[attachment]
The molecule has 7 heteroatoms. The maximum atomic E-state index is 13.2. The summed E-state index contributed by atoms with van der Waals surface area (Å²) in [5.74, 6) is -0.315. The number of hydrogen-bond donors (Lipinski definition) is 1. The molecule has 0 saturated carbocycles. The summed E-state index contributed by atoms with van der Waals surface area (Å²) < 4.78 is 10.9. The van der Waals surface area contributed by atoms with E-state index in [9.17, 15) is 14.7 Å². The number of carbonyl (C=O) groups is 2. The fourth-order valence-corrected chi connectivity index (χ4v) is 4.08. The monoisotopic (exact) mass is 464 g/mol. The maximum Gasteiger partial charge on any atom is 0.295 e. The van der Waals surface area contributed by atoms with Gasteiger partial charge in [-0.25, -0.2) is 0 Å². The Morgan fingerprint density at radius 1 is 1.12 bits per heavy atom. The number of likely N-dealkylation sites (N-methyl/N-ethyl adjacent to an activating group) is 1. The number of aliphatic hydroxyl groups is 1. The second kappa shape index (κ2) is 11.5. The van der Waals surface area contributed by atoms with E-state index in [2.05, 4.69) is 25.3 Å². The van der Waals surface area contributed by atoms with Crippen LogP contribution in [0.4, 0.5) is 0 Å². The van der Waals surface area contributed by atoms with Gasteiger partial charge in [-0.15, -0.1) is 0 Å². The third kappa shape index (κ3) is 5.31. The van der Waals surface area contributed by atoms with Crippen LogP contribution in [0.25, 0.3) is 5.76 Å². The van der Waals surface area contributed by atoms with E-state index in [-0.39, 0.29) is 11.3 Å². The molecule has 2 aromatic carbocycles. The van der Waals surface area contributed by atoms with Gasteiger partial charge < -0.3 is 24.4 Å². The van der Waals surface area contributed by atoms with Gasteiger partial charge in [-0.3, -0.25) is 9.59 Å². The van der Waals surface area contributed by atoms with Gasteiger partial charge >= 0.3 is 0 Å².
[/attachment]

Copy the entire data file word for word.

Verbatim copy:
The molecule has 7 heteroatoms. The maximum atomic E-state index is 13.2. The summed E-state index contributed by atoms with van der Waals surface area (Å²) in [5.74, 6) is -0.315. The number of hydrogen-bond donors (Lipinski definition) is 1. The molecule has 0 saturated carbocycles. The summed E-state index contributed by atoms with van der Waals surface area (Å²) < 4.78 is 10.9. The van der Waals surface area contributed by atoms with E-state index in [9.17, 15) is 14.7 Å². The number of carbonyl (C=O) groups is 2. The fourth-order valence-corrected chi connectivity index (χ4v) is 4.08. The monoisotopic (exact) mass is 464 g/mol. The maximum Gasteiger partial charge on any atom is 0.295 e. The van der Waals surface area contributed by atoms with Gasteiger partial charge in [-0.25, -0.2) is 0 Å². The Morgan fingerprint density at radius 1 is 1.12 bits per heavy atom. The number of likely N-dealkylation sites (N-methyl/N-ethyl adjacent to an activating group) is 1. The number of aliphatic hydroxyl groups is 1. The second kappa shape index (κ2) is 11.5. The van der Waals surface area contributed by atoms with E-state index in [2.05, 4.69) is 25.3 Å². The van der Waals surface area contributed by atoms with Crippen LogP contribution in [0.4, 0.5) is 0 Å². The van der Waals surface area contributed by atoms with Gasteiger partial charge in [-0.15, -0.1) is 0 Å². The third kappa shape index (κ3) is 5.31. The van der Waals surface area contributed by atoms with Crippen LogP contribution in [0.25, 0.3) is 5.76 Å². The van der Waals surface area contributed by atoms with E-state index in [-0.39, 0.29) is 11.3 Å². The molecule has 2 aromatic carbocycles. The van der Waals surface area contributed by atoms with Gasteiger partial charge < -0.3 is 24.4 Å². The van der Waals surface area contributed by atoms with Gasteiger partial charge in [-0.3, -0.25) is 9.59 Å². The van der Waals surface area contributed by atoms with Gasteiger partial charge >= 0.3 is 0 Å².